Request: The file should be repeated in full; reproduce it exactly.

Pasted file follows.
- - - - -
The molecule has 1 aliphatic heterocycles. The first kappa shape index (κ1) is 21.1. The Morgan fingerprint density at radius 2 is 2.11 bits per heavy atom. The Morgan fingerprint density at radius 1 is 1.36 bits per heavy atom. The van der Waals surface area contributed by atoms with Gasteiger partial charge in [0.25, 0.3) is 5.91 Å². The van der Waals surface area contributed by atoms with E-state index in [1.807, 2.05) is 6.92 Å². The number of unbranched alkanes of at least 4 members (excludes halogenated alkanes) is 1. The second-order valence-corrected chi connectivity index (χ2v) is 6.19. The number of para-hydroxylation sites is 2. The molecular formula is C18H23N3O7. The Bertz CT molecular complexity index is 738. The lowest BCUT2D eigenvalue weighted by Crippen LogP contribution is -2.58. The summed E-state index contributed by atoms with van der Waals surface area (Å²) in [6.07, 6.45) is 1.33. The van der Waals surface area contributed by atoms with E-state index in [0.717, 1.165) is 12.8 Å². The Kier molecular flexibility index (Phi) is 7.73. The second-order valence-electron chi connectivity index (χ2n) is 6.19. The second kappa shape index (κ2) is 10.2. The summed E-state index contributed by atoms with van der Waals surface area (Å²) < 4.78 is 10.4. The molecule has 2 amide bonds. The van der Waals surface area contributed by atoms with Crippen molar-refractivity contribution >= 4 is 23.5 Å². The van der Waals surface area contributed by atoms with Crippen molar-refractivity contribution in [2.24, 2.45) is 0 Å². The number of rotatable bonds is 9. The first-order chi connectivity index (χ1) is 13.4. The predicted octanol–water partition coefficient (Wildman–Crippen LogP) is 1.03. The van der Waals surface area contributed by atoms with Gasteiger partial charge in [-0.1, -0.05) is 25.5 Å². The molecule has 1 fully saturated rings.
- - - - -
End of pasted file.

The molecule has 1 aliphatic heterocycles. The first kappa shape index (κ1) is 21.1. The Morgan fingerprint density at radius 2 is 2.11 bits per heavy atom. The Morgan fingerprint density at radius 1 is 1.36 bits per heavy atom. The van der Waals surface area contributed by atoms with Gasteiger partial charge in [0.25, 0.3) is 5.91 Å². The van der Waals surface area contributed by atoms with E-state index in [1.807, 2.05) is 6.92 Å². The number of unbranched alkanes of at least 4 members (excludes halogenated alkanes) is 1. The second-order valence-corrected chi connectivity index (χ2v) is 6.19. The number of para-hydroxylation sites is 2. The molecular formula is C18H23N3O7. The Bertz CT molecular complexity index is 738. The lowest BCUT2D eigenvalue weighted by Crippen LogP contribution is -2.58. The summed E-state index contributed by atoms with van der Waals surface area (Å²) in [6.07, 6.45) is 1.33. The van der Waals surface area contributed by atoms with E-state index in [0.717, 1.165) is 12.8 Å². The Kier molecular flexibility index (Phi) is 7.73. The second-order valence-electron chi connectivity index (χ2n) is 6.19. The second kappa shape index (κ2) is 10.2. The summed E-state index contributed by atoms with van der Waals surface area (Å²) < 4.78 is 10.4. The molecule has 2 amide bonds. The van der Waals surface area contributed by atoms with Crippen molar-refractivity contribution >= 4 is 23.5 Å². The van der Waals surface area contributed by atoms with Crippen molar-refractivity contribution in [2.24, 2.45) is 0 Å². The number of rotatable bonds is 9. The first-order chi connectivity index (χ1) is 13.4. The predicted octanol–water partition coefficient (Wildman–Crippen LogP) is 1.03. The van der Waals surface area contributed by atoms with Gasteiger partial charge in [-0.1, -0.05) is 25.5 Å². The molecule has 1 fully saturated rings.